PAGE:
While these clinical trials successfully demonstrated the feasibility and safety of hMSC treatment, the researchers were unable to show significant functional benefit. The overall efficacy of hMSC treatments from multiple meta-analyses has been relatively modest, with an improvement in the left ventricular ejection fraction (LVEF) of approximately 3 to 4% (4, 5).
These results generated a consensus for the need for innovative ways to improve the therapeutic potential of hMSC treatment in failing hearts (3).
In response, diverse approaches have been attempted to enhance the therapeutic efficacy of hMSCs in treating MI. For instance, genetically engineered hMSCs overexpressing a number of antiapoptotic proteins (6, 7), growth factors, or prosurvival genes—such as vascular endothelial growth factor (VEGF) (8), insulin-like growth factor 1 (IGF-1) (9), and hepatocyte growth factor (HGF) (10)—showed increased survival and retention in vivo resulting in improved cardiac function and myocardial angiogenesis in MI-induced hearts.
However, these approaches require genetic modification and, therefore, are incompatible with clinical applications.
Another strategy to bolster the therapeutic potential of hMSCs is priming/preconditioning the hMSCs—which exposes them to physical treatments (e.g., hypoxia and heat shock), pharmacological agents, growth factors, distinct types of biomaterials, modified culture conditions, or other various molecules, including microRNAs—in vitro before transplantation into the hearts (11–15).
Previous studies of the underlying mechanisms of the priming effects reported that hMSCs receiving these priming applications had short-term memory and remembered a priming stimulus, even after relocating to new environments, and shifted their phenotype in therapeutically desirable directions (14, 16).
However, it appears that the priming application only provides a short-term benefit. Although there have been no studies directly evaluating how long the priming/preconditioning effect persists in the heart, the results of previous studies on ischemic preconditioning (IPC), which is one of the major intrinsic cardioprotective processes induced by repeated episodes of short periods of ischemia, imply that the effects of priming/preconditioning in the heart is not likely to last long (17–19).
Several studies examining the underlying mechanisms of IPC suggested that the protective effects conferred by IPC began within minutes after the IPC stimulus and was maintained for only 4 to 6 hours (17–19). Consequently, for hMSCs to be used more effectively for comprehensive cardiac repair, an innovative method that can maintain the priming effect of hMSCs more consistently and effectively must be developed.
Therefore, in the present study, we sought to develop a strategy, namely, in vivo priming, which could prime hMSCs in intact hearts in vivo.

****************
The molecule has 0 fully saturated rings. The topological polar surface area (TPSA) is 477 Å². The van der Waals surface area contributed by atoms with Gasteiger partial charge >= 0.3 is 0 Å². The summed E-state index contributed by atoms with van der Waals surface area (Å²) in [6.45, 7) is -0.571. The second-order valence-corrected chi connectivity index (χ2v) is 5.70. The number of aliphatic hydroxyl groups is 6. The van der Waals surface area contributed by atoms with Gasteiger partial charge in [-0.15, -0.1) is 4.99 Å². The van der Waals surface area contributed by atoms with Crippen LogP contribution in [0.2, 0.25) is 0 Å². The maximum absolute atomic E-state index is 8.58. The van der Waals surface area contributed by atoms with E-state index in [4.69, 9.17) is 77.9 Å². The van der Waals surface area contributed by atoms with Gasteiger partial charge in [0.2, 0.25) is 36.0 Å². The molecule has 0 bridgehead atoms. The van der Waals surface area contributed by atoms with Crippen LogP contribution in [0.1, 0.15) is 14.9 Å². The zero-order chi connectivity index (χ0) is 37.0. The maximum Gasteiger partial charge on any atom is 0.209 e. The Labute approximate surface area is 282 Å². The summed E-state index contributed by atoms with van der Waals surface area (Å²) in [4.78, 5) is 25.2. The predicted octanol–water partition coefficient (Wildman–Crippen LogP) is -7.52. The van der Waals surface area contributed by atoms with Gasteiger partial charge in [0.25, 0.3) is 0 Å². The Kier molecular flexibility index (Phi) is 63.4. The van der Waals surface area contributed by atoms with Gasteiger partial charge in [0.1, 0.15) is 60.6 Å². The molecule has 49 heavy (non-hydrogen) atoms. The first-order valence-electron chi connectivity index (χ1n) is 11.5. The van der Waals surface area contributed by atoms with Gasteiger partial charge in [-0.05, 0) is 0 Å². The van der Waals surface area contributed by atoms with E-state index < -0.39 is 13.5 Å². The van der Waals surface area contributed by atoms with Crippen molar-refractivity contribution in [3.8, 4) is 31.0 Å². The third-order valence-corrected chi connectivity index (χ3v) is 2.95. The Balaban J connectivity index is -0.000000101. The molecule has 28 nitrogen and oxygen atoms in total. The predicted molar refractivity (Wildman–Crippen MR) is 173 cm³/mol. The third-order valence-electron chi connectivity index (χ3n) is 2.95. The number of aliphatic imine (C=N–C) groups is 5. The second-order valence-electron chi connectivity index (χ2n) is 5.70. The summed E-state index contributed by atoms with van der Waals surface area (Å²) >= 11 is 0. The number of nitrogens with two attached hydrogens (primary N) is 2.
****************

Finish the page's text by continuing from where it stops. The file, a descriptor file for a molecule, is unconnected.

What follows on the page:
To induce and maintain the beneficial effects of priming persistently in situ, we loaded MSCs isolated from human bone marrow (BM-MSCs) together with genetically engineered HGF-MSCs (HGF-eMSCs) that continuously secrete HGF within a three-dimensional (3D) cardiac patch, which was implanted in the epicardium of MI-induced hearts. Regarding patch generation, to recapitulate the cardiac tissue–specific microenvironment as closely as possible, we used heart-derived extracellular matrix (hdECM) hydrogel.
Our hypothesis was that BM-MSCs can be constantly primed by HGF secreted from HGF-eMSCs within the cardiac patches and those empowered BM-MSCs would demonstrate an enhanced therapeutic potential for cardiac repair. Subsequently, we demonstrated that the primed BM-MSCs had a higher survival rate compared with unprimed BM-MSCs in the patches while they were attached to the MI hearts, which led to a significant improvement in cardiac function and an enhancement of vessel formation after MI. The results of this study carry significant implications for future stem cell therapy in cardiac repair.
Despite varied outcomes from several clinical trials evaluating the therapeutic efficacy of MSCs in treating heart failure, because of several inherent advantages, MSCs are still considered one of the most promising candidates for cell-based cardiac regeneration therapies to date (3).
Thus, particularly in the field of adult stem cells, the focus has been on developing effective methods to augment the therapeutic potential of MSCs (14). In the present study, we sought to develop a strategy to enhance the therapeutic efficacy of MSCs in vivo by coencapsulating BM-MSCs with engineered HGF-eMSCs within 3D cardiac patches, which were then implanted in the epicardium of MI hearts.
Our results demonstrated that the BM-MSCs were primed within the epicardially attached cardiac patch through the sustained secretion of paracrine factors, specifically HGF, from the HGF-MSCs.
Subsequently, those empowered BM-MSCs survived for longer periods and released greater amounts of beneficial paracrine factors capable of salvaging damaged myocardium and regenerating vasculatures.